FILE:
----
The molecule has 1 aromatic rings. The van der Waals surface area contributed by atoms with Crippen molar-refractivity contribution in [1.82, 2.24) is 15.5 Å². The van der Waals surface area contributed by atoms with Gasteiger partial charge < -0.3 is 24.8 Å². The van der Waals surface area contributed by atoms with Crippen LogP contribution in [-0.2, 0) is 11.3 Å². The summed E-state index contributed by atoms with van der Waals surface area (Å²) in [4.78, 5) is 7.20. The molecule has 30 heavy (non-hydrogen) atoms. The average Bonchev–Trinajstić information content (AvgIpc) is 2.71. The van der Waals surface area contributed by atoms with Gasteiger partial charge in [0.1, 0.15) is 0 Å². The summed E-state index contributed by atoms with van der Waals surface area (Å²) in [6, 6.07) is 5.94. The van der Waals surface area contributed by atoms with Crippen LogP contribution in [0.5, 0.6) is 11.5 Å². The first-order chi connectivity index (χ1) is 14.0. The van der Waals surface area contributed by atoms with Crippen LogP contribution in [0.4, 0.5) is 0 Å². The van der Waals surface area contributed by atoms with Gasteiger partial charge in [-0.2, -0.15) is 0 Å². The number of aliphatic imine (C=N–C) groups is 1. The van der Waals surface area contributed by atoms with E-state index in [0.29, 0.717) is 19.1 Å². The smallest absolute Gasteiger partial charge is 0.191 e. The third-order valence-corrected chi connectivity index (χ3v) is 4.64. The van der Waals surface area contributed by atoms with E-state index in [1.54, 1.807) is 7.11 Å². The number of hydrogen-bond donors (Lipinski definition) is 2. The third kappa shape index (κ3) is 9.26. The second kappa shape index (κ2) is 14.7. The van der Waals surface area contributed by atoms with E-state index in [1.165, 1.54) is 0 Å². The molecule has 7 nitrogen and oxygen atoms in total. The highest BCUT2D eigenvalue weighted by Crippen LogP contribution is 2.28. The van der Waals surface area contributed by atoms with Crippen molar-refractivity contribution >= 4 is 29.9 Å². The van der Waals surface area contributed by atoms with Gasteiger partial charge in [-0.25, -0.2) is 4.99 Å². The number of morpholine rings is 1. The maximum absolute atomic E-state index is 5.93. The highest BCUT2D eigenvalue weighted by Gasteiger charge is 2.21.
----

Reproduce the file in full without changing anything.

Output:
The molecule has 1 aromatic rings. The van der Waals surface area contributed by atoms with Crippen molar-refractivity contribution in [1.82, 2.24) is 15.5 Å². The van der Waals surface area contributed by atoms with Gasteiger partial charge < -0.3 is 24.8 Å². The van der Waals surface area contributed by atoms with Crippen LogP contribution in [-0.2, 0) is 11.3 Å². The summed E-state index contributed by atoms with van der Waals surface area (Å²) in [4.78, 5) is 7.20. The molecule has 30 heavy (non-hydrogen) atoms. The average Bonchev–Trinajstić information content (AvgIpc) is 2.71. The van der Waals surface area contributed by atoms with Gasteiger partial charge in [0.1, 0.15) is 0 Å². The summed E-state index contributed by atoms with van der Waals surface area (Å²) in [6, 6.07) is 5.94. The van der Waals surface area contributed by atoms with Crippen LogP contribution in [0.5, 0.6) is 11.5 Å². The first-order chi connectivity index (χ1) is 14.0. The van der Waals surface area contributed by atoms with Crippen LogP contribution in [0.4, 0.5) is 0 Å². The van der Waals surface area contributed by atoms with Gasteiger partial charge in [-0.2, -0.15) is 0 Å². The number of aliphatic imine (C=N–C) groups is 1. The van der Waals surface area contributed by atoms with E-state index in [0.29, 0.717) is 19.1 Å². The smallest absolute Gasteiger partial charge is 0.191 e. The third-order valence-corrected chi connectivity index (χ3v) is 4.64. The van der Waals surface area contributed by atoms with E-state index in [1.54, 1.807) is 7.11 Å². The number of hydrogen-bond donors (Lipinski definition) is 2. The third kappa shape index (κ3) is 9.26. The second kappa shape index (κ2) is 14.7. The van der Waals surface area contributed by atoms with E-state index in [1.165, 1.54) is 0 Å². The molecule has 7 nitrogen and oxygen atoms in total. The highest BCUT2D eigenvalue weighted by Crippen LogP contribution is 2.28. The van der Waals surface area contributed by atoms with Crippen molar-refractivity contribution >= 4 is 29.9 Å². The van der Waals surface area contributed by atoms with Gasteiger partial charge in [-0.25, -0.2) is 4.99 Å². The number of morpholine rings is 1. The maximum absolute atomic E-state index is 5.93. The highest BCUT2D eigenvalue weighted by Gasteiger charge is 2.21.